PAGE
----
I am concerned also that there is very little about nuclear waste. We have, for example, a situation where we have a highly problematic plant — to put it at its mildest — in Sellafield. Gross nuclear pollution of the sea is occurring and this is going to escalate because many countries are either refusing to develop or are closing down facilities for re-treating and reprocessing nuclear waste. Where is it all going? It will be concentrated over the next few years at Sellafield and the pollution in the Irish Sea will increase.

On the nuclear level this is an additional reason why we should be worried about the exclusion from the operation of this Bill of warships, submarines and so on. Many of them at the moment are in Irish waters. They habitually use Irish waters. It is impossible to calculate the risk of a nuclear accident at sea, because of the secrecy surrounding the operations of nuclear submarines and the records of their activities. The Irish Sea contains up to one-fifth of the United States' nuclear arsenal at any one time. In addition, there are Warsaw Pact submarines at either end monitoring them. This is a highly dangerous situation, when one takes into account the fact that nuclear submarines, despite the secrecy surrounding them, have been demonstrated to be susceptible to accident. If there is a major accident in the reactor of a nuclear submarine the situation could equal the disaster we had in Sellafield. Yet, in a Bill that purports to deal with pollution in the sea, we neglect one of the most glaring obvious dangers, the danger of nuclear waste.

We have had a number of Bills — the Environmental Protection Agency Bill and so on — dealing with elements of pollution but, by and large, they tend to deal with "end of pipe" solutions to the problem of pollution. I would like to mention something that I think is relevant to the question of pollution of the sea. It is an interesting example because it comes from the Scandinavian countries, from Denmark where there is a high degree of consciousness with regard to pollution and attempts are made to deal with this problem.

This example, which I take from a Greenpeace report, indicates that, even in countries which are more alert than we are, there are considerable dangers of discharge from plants that employ reasonably effective end of pipe treatment process. I am quoting from this report:

A recent Greenpeace report on Kommunekeml. [it is obviously some kind of industrial plant] in Denmark — often acclaimed to be "the world's best incinerator"— revealed that at a DRE (destruction removal efficiency) of 99.99 per cent more than 10,000 kg of organic substances and 2,000 kg of heavy metals were blown from the incineration stack each year. Since 1975 when the plant first opened a total of 217,174 tonnes of fly and baghouse ash were deposited in a landfill by the sea the leachate from which has caused significant heavy metal contamination to nearby mussels. This, not to mention the approximate 700 gm of dioxins at the dumpsite and 70 gms per year emitted from the stack.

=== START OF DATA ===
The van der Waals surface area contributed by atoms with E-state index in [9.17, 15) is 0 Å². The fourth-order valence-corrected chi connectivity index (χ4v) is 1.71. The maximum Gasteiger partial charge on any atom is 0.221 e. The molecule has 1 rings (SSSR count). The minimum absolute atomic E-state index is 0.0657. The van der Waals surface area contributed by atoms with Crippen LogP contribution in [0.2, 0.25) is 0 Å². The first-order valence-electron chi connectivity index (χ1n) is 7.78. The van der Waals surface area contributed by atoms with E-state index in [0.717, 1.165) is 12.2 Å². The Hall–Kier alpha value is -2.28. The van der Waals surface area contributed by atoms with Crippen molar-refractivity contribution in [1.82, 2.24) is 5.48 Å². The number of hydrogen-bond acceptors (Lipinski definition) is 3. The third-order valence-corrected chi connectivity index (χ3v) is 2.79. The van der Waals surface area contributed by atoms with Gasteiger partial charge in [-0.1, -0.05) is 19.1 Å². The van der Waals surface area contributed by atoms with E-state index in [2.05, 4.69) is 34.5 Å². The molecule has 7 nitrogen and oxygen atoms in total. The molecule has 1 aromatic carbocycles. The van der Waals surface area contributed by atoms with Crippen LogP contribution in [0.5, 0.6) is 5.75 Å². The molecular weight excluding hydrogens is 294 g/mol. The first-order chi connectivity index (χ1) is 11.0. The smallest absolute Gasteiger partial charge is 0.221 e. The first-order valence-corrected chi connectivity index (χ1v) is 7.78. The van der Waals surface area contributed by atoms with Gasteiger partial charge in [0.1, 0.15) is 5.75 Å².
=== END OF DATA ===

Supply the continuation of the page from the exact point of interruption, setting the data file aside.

Over the last few days people from the North have almost camped outside the gates of Leinster House, they are a kind of cross-Border group, as I understand it. They are concerned at plans to develop an incinerator in the North of Ireland which will have a serious impact all over the island. This becomes very clear when in Denmark an almost 100 per cent efficient incinerator is causing massive impact into the surrounding sea which affects shellfish in the area.

I believe these questions have not been properly addressed by the Bill. I would like to hear if the Minister is prepared to address them and I hope there will be time to introduce amendments. I will oppose section 4 in which there is the exemption for warships. I intend to propose some other minor amendments and seek to introduce a new paragraph which regulates the entry into the Irish territorial waters of vessels carrying nuclear weapons. They are dangerous, because there is a risk of accident and also because the Government still accept on the part of the Irish people the absurd, ludicrous and insulting policy of the United States Government that they will neither confirm nor deny what all of us know to be the case, that is that warships and submarines carrying nuclear weapons regularly enter Irish waters and frequently visit Irish cities, including the city of Dublin. They dock right in the heart of the city where, if there was an accident, which is statistically quite a possibility, the very large population concentration in this area would be exposed to very significant danger indeed.